Mandatory diversity. What could possibly go wrong?

Susan Kruth of The FIRE reports.

Cornell Conditions Student Group Funding on ‘Diversity and Inclusion Plan’

Cornell University’s Student Assembly (SA) has passed a resolution calling for scores of student organizations to demonstrate a plan to enlist membership that is demographically similar to the rest of the student body. According to Campus Reform, groups that do not submit a “Diversity and Inclusion Plan” will not be eligible for funding from Cornell’s Student Assembly Finance Commission (SAFC), which funds registered student groups on campus using mandatory student activity fees.

SA President Ulysses Smith cited recent “bias incidents” as a motivation for the change. “A lot of people felt like they weren’t welcome on campus,” he said. But critics of the resolution argue that it burdens certain groups to promote physical diversity with no consideration of other kinds of diversity, such as political or ideological diversity.

Campus Reform reported last week:

The groups specifically listed on the United Student Body resolution, an updated version of which was obtained by Campus Reform, are racial and ethnic organizations, gay and lesbian organizations, and religious organizations.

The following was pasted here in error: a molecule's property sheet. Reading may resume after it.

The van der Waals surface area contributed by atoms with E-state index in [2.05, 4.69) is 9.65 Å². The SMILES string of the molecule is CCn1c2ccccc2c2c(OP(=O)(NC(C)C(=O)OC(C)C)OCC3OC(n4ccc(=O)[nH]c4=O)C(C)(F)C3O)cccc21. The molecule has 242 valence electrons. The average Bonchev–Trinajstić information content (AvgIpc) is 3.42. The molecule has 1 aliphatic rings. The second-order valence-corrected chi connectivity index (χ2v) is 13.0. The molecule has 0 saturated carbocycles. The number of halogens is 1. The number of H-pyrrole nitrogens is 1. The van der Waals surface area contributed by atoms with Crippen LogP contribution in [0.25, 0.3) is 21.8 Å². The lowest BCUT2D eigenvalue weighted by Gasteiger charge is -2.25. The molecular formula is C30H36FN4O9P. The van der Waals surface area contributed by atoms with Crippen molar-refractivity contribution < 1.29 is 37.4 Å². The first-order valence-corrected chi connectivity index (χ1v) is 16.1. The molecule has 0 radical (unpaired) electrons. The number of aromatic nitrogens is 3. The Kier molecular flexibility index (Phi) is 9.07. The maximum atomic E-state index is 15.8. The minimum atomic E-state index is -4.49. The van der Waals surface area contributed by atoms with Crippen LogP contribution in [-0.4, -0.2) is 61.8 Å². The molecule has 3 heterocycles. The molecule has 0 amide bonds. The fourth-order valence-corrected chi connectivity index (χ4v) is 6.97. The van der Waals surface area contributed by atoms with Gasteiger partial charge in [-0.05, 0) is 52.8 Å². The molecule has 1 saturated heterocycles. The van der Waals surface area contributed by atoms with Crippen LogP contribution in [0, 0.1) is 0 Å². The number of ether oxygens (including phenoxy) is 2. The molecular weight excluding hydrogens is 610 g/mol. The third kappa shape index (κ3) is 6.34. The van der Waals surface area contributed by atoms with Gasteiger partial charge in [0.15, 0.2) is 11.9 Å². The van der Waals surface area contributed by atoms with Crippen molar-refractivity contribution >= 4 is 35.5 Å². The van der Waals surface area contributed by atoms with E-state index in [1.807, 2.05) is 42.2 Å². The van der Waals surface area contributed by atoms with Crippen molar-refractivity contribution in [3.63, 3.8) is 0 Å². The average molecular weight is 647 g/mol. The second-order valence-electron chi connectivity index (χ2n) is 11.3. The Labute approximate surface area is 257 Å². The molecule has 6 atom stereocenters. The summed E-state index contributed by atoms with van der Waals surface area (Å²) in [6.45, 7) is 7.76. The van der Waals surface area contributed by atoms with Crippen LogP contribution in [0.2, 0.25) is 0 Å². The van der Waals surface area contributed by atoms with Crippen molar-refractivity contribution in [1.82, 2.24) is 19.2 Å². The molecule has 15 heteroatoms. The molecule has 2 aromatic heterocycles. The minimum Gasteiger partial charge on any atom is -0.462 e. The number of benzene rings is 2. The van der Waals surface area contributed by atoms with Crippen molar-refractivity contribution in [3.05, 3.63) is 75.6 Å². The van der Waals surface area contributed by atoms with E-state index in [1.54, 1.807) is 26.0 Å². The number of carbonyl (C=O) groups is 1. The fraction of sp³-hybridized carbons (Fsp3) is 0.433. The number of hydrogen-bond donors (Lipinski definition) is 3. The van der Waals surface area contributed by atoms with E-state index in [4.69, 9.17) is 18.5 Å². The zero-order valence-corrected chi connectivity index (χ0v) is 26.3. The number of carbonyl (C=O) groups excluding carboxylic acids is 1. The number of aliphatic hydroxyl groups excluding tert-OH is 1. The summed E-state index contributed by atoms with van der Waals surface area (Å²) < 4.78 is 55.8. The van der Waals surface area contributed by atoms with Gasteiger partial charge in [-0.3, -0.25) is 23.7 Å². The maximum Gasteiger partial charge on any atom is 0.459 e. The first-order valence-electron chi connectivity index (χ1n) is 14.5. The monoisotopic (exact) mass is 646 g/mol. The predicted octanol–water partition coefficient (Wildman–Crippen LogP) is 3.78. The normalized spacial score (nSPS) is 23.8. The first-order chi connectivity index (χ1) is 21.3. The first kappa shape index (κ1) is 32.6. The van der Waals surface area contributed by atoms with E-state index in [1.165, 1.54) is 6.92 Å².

The resolution stresses the importance of “making sure the demographic makeup of the student organization reflects the diversity of the student body.”

SA passed a similar resolution last academic year and required approximately 50 groups to submit their diversity plans at that time.

So what exactly does a student organization have to do to receive funding? According to a draft of SA’s “Student Life Diversity and Inclusion Plan” (.doc) from last spring, still available on the Cornell website, each organization’s Diversity and Inclusion Plan will include three of SA’s suggested “Annual Initiatives.”